Tyne and Wear Metro strike averted after engineers accept pay offer

A strike has been averted on the Tyne and Wear Metro after engineers accepted a pay deal. Credit: LDRS

A strike that could have shut down the Tyne and Wear Metro has been averted after engineers accepted a pay offer.

Workers at the Metro’s Gosforth depot, in Newcastle, had imposed a ban on overtime working earlier this week and had threatened to stage a week-long walkout beginning on 20 November if train manufacturer Stadler did not meet their demands.

The union Unite confirmed on Friday 10 November that its 35 members at the depot had voted to accept an improved pay deal from Stadler, ending the industrial dispute.

It had been feared a strike would have completed closed the Metro, adding to travel difficulties caused by the prolonged Go North East bus strike.

Further details on the resolution of the engineer dispute, including the exact result of this week’s ballot of Unite members, have not yet been confirmed.

The union has confirmed to the Local Democracy Reporting Service that workers had voted to accept a new offer and that both the overtime ban and the proposed strike had been called off.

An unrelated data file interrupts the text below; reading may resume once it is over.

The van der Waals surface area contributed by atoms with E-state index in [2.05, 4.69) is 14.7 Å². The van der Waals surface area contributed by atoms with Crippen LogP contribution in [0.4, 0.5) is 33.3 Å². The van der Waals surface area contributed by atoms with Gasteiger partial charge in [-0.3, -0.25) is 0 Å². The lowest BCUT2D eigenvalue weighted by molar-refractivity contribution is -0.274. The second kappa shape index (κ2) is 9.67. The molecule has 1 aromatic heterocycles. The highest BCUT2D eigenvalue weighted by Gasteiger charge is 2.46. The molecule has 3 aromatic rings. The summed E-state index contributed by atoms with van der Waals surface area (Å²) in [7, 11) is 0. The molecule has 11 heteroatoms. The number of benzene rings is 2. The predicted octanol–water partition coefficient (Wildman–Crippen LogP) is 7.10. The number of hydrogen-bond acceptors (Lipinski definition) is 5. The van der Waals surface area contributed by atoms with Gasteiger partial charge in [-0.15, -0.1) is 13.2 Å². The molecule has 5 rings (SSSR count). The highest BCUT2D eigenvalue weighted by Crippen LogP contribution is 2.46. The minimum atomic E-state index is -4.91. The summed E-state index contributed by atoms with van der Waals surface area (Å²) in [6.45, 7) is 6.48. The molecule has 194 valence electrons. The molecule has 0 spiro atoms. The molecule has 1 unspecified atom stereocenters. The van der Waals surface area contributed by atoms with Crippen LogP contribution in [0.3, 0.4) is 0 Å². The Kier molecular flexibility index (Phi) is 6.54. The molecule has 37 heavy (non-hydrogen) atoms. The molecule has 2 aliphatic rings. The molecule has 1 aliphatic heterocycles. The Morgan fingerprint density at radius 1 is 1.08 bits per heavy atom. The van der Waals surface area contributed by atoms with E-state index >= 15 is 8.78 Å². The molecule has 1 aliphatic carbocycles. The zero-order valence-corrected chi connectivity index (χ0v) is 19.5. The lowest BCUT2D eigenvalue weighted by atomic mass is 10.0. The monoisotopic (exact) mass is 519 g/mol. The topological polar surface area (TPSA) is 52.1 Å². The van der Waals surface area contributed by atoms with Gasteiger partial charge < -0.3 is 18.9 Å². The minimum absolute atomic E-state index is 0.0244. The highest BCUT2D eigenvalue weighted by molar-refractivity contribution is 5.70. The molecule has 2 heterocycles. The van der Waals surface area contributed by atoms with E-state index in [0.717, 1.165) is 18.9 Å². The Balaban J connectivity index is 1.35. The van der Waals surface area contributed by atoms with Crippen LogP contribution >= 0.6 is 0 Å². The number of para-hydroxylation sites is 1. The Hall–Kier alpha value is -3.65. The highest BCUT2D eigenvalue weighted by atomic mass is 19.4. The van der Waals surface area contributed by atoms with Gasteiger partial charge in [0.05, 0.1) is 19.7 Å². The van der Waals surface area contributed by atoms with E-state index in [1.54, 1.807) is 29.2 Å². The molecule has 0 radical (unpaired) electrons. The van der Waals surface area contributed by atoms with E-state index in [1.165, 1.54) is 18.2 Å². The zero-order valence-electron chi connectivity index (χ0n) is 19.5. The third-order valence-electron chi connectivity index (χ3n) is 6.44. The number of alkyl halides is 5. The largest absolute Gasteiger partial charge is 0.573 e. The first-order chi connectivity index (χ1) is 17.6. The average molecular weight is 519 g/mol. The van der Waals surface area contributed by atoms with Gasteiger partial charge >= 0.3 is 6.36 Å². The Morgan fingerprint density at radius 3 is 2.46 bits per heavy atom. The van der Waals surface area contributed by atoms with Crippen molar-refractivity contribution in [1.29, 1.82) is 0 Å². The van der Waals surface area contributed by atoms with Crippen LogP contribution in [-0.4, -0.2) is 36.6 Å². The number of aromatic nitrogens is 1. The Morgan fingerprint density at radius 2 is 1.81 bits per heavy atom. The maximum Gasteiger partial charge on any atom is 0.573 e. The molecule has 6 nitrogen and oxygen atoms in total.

Stadler is building the Metro’s new fleet of trains at its base in Switzerland, but now also has responsibility for maintaining the network’s existing stock of increasingly unreliable carriages.

A spokesperson from Stadler said: “We are pleased that Unite members have voted to accept our improved pay offer. This will allow us all to focus on introducing the new fleet of trains, which will transform the Tyne and Wear Metro for the benefit of passengers.” 

Unite had claimed earlier this week that Stadler had seen its funding from publicly-owned Metro operator Nexus increase by 13.4% this year but had not offered its workers a commensurate pay increase. Nexus subsequently denied that Stadler had received such a large uplift in its fee, saying there had been only a “very small increase”.

Jarrow MP Kate Osborne wrote to Stadler earlier this week, urging the company to “de-escalate tensions and return to the negotiating table” to improve a reported 6% pay rise offer.

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